Friday’s Column: Brent’s Biblical Bytes
Hopefully, those within the United States enjoyed a safe and joyous Thanksgiving holiday yesterday. Thanksgiving is one of those holidays that has come under attack by secular humanist forces in recent years. Worse than merely shifting the focus to turkey and American football, some people are trying to attack the holiday based on injustices perpetrated against the American Indian population over a century ago. While true that the “Thanksgiving feast” in seventeenth-century Plymouth serves as a romantic backdrop to our current holiday, we should not forget that days of giving thanks is not limited to one group or one time.
Many countries observe some Thanksgiving holiday today. These observances are typically about the giving of thanks for the bounty of the harvest. They may reflect a pagan rather than Christian influence. However, to single out the United States’ practice as a matter of perpetuating injustice is a move by those seeking to erase American history with its Judeo-Christian values. The removal of said Judeo-Christian values are necessary to create the secular humanistic state esteemed by the disciples of Karl Marx. It is not an exaggeration to say we are in the midst of a great cultural war here within the United States. The winner of this cultural war will determine whether the United States continues to be free or becomes despotic. I realize that may sound like hyperbole on my part. Still, the Founding Fathers were clear in emphasizing that only religious people could maintain the liberties enshrined within the Constitution.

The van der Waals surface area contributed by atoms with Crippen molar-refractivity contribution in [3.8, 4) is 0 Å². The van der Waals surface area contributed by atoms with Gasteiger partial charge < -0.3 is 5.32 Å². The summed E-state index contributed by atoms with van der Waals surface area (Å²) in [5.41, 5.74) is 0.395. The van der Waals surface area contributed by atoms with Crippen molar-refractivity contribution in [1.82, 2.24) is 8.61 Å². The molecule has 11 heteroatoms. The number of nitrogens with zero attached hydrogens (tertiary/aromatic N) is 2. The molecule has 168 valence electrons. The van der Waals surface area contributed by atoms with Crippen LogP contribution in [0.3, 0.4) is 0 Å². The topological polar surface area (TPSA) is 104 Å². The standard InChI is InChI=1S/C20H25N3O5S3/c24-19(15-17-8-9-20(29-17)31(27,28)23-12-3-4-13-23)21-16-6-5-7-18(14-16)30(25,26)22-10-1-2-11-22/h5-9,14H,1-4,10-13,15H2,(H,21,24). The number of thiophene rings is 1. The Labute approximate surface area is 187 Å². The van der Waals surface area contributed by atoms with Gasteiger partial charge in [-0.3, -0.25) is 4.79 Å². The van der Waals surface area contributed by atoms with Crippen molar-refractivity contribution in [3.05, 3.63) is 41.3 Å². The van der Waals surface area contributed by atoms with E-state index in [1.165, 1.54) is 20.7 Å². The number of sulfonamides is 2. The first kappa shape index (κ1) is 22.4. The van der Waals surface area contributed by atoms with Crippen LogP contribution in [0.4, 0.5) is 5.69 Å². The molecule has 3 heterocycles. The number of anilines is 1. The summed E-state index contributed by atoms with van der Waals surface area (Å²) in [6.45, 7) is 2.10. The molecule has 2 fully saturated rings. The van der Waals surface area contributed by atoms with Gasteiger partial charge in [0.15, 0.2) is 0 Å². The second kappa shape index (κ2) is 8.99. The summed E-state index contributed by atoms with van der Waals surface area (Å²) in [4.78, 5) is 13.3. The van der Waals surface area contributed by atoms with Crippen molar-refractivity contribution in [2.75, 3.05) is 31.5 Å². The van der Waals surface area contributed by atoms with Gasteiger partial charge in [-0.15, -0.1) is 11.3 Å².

Thus, we find the American Thanksgiving holiday’s actual genesis in 1789, the year of the United States Constitution’s ratification. President George Washington wrote that Congress had tasked him to declare a day of Thanksgiving. The purpose of this day was to thank God for blessing the newly-formed United States with peace and prosperity. A cursory examination of all of the Presidential Thanksgiving Proclamations demonstrates the common theme of acknowledging and thanking Providence. Many Presidents likewise include an exhortation to remember the less fortunate and spend the day in service to others. President John Adams approached it differently. He asked people to fast on Thanksgiving and include with their prayers those of penitence, acknowledging national sins. How novel!
Thomas Jefferson balked at the idea of making Thanksgiving Proclamations. He thought it smacked too much of enjoining the populace to some State religion. I believe Jefferson was mistaken, but it should help you understand that this holiday has been one long conceived as religious in tone. After Jefferson’s successor, Madison, the practice of the President giving a Thanksgiving Proclamation fell by the wayside until the Civil War. At the behest of Secretary Seward and a private citizen, Sara Josepha Hale, Lincoln reinstated the practice of issuing Thanksgiving Proclamations. Essentially, Lincoln helped make Thanksgiving an annual observance. It would not be until 1941, though, that the federal government made Thanksgiving an official holiday. Except for President Garfield, who died from an assassin’s bullet, every President since Lincoln has issued a Thanksgiving Proclamation, regardless of party affiliation.